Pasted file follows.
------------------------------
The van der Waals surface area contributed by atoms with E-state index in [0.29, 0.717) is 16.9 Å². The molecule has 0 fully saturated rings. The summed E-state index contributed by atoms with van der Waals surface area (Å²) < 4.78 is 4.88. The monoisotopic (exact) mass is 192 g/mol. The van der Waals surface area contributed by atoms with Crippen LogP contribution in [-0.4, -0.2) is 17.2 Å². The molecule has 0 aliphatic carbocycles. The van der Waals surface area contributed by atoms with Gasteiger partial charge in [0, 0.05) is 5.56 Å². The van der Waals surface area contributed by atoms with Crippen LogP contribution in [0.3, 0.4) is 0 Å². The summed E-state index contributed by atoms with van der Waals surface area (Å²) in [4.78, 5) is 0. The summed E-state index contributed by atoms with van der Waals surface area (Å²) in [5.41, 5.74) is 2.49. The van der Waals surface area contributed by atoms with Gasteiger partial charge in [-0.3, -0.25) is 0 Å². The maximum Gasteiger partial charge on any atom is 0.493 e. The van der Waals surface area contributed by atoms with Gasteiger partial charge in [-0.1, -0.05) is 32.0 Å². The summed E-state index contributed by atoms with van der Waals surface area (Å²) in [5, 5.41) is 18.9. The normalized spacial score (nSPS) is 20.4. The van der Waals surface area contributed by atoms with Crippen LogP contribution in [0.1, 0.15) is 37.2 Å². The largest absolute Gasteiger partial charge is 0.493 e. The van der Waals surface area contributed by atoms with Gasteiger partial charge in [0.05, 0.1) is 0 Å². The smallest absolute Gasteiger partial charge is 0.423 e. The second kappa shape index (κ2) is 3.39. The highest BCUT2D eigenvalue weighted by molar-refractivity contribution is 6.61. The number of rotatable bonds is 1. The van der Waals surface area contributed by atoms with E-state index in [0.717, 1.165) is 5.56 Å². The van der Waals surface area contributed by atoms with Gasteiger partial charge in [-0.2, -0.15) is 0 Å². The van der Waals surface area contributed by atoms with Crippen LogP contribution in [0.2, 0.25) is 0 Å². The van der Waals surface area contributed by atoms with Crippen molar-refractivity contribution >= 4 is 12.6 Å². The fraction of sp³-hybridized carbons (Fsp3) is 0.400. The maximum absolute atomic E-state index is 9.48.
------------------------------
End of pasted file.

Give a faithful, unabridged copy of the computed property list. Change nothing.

The van der Waals surface area contributed by atoms with E-state index in [0.29, 0.717) is 16.9 Å². The molecule has 0 fully saturated rings. The summed E-state index contributed by atoms with van der Waals surface area (Å²) < 4.78 is 4.88. The monoisotopic (exact) mass is 192 g/mol. The van der Waals surface area contributed by atoms with Crippen LogP contribution in [-0.4, -0.2) is 17.2 Å². The molecule has 0 aliphatic carbocycles. The van der Waals surface area contributed by atoms with Gasteiger partial charge in [0, 0.05) is 5.56 Å². The van der Waals surface area contributed by atoms with Crippen LogP contribution in [0.3, 0.4) is 0 Å². The summed E-state index contributed by atoms with van der Waals surface area (Å²) in [4.78, 5) is 0. The summed E-state index contributed by atoms with van der Waals surface area (Å²) in [5.41, 5.74) is 2.49. The van der Waals surface area contributed by atoms with Gasteiger partial charge in [-0.3, -0.25) is 0 Å². The maximum Gasteiger partial charge on any atom is 0.493 e. The van der Waals surface area contributed by atoms with Gasteiger partial charge in [-0.1, -0.05) is 32.0 Å². The summed E-state index contributed by atoms with van der Waals surface area (Å²) in [5, 5.41) is 18.9. The normalized spacial score (nSPS) is 20.4. The van der Waals surface area contributed by atoms with Crippen LogP contribution in [0.1, 0.15) is 37.2 Å². The largest absolute Gasteiger partial charge is 0.493 e. The van der Waals surface area contributed by atoms with Gasteiger partial charge in [0.05, 0.1) is 0 Å². The smallest absolute Gasteiger partial charge is 0.423 e. The second kappa shape index (κ2) is 3.39. The highest BCUT2D eigenvalue weighted by molar-refractivity contribution is 6.61. The number of rotatable bonds is 1. The van der Waals surface area contributed by atoms with E-state index in [0.717, 1.165) is 5.56 Å². The van der Waals surface area contributed by atoms with Gasteiger partial charge in [-0.2, -0.15) is 0 Å². The van der Waals surface area contributed by atoms with Crippen LogP contribution in [0.2, 0.25) is 0 Å². The van der Waals surface area contributed by atoms with Crippen molar-refractivity contribution >= 4 is 12.6 Å². The fraction of sp³-hybridized carbons (Fsp3) is 0.400. The maximum absolute atomic E-state index is 9.48.